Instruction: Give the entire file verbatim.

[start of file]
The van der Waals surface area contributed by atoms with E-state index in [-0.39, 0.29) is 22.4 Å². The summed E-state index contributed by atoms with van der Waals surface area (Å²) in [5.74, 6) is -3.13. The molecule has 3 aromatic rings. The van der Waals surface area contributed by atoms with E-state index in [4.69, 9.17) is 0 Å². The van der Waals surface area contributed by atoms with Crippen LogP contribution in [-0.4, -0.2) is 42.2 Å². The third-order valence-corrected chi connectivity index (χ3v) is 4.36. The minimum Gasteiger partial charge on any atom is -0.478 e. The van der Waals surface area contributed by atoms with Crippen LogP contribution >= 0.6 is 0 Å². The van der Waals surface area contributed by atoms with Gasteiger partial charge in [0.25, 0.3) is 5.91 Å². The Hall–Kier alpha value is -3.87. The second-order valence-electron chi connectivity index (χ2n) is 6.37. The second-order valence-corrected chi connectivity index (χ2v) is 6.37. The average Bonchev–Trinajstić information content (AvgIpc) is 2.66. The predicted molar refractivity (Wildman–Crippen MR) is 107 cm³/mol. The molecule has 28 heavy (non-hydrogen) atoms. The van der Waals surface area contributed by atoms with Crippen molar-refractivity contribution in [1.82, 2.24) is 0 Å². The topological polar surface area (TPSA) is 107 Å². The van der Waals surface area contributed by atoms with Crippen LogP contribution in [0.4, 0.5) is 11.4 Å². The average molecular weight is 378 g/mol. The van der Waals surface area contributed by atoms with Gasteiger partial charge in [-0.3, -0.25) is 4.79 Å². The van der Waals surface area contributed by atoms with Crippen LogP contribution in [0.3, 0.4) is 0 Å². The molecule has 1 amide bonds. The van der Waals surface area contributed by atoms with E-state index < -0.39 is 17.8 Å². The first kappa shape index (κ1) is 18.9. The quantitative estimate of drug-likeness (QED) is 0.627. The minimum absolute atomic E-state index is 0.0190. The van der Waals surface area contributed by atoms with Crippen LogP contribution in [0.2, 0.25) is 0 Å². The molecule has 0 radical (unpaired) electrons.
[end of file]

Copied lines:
The van der Waals surface area contributed by atoms with E-state index in [-0.39, 0.29) is 22.4 Å². The summed E-state index contributed by atoms with van der Waals surface area (Å²) in [5.74, 6) is -3.13. The molecule has 3 aromatic rings. The van der Waals surface area contributed by atoms with E-state index in [4.69, 9.17) is 0 Å². The van der Waals surface area contributed by atoms with Crippen LogP contribution in [-0.4, -0.2) is 42.2 Å². The third-order valence-corrected chi connectivity index (χ3v) is 4.36. The minimum Gasteiger partial charge on any atom is -0.478 e. The van der Waals surface area contributed by atoms with Crippen LogP contribution >= 0.6 is 0 Å². The van der Waals surface area contributed by atoms with Gasteiger partial charge in [0.25, 0.3) is 5.91 Å². The Hall–Kier alpha value is -3.87. The second-order valence-electron chi connectivity index (χ2n) is 6.37. The second-order valence-corrected chi connectivity index (χ2v) is 6.37. The average Bonchev–Trinajstić information content (AvgIpc) is 2.66. The predicted molar refractivity (Wildman–Crippen MR) is 107 cm³/mol. The molecule has 28 heavy (non-hydrogen) atoms. The van der Waals surface area contributed by atoms with Crippen molar-refractivity contribution in [1.82, 2.24) is 0 Å². The topological polar surface area (TPSA) is 107 Å². The van der Waals surface area contributed by atoms with Crippen LogP contribution in [0.4, 0.5) is 11.4 Å². The average molecular weight is 378 g/mol. The van der Waals surface area contributed by atoms with Gasteiger partial charge in [-0.3, -0.25) is 4.79 Å². The van der Waals surface area contributed by atoms with Crippen LogP contribution in [0.3, 0.4) is 0 Å². The molecule has 1 amide bonds. The van der Waals surface area contributed by atoms with E-state index < -0.39 is 17.8 Å². The first kappa shape index (κ1) is 18.9. The quantitative estimate of drug-likeness (QED) is 0.627. The minimum absolute atomic E-state index is 0.0190. The van der Waals surface area contributed by atoms with Crippen LogP contribution in [0.2, 0.25) is 0 Å². The molecule has 0 radical (unpaired) electrons.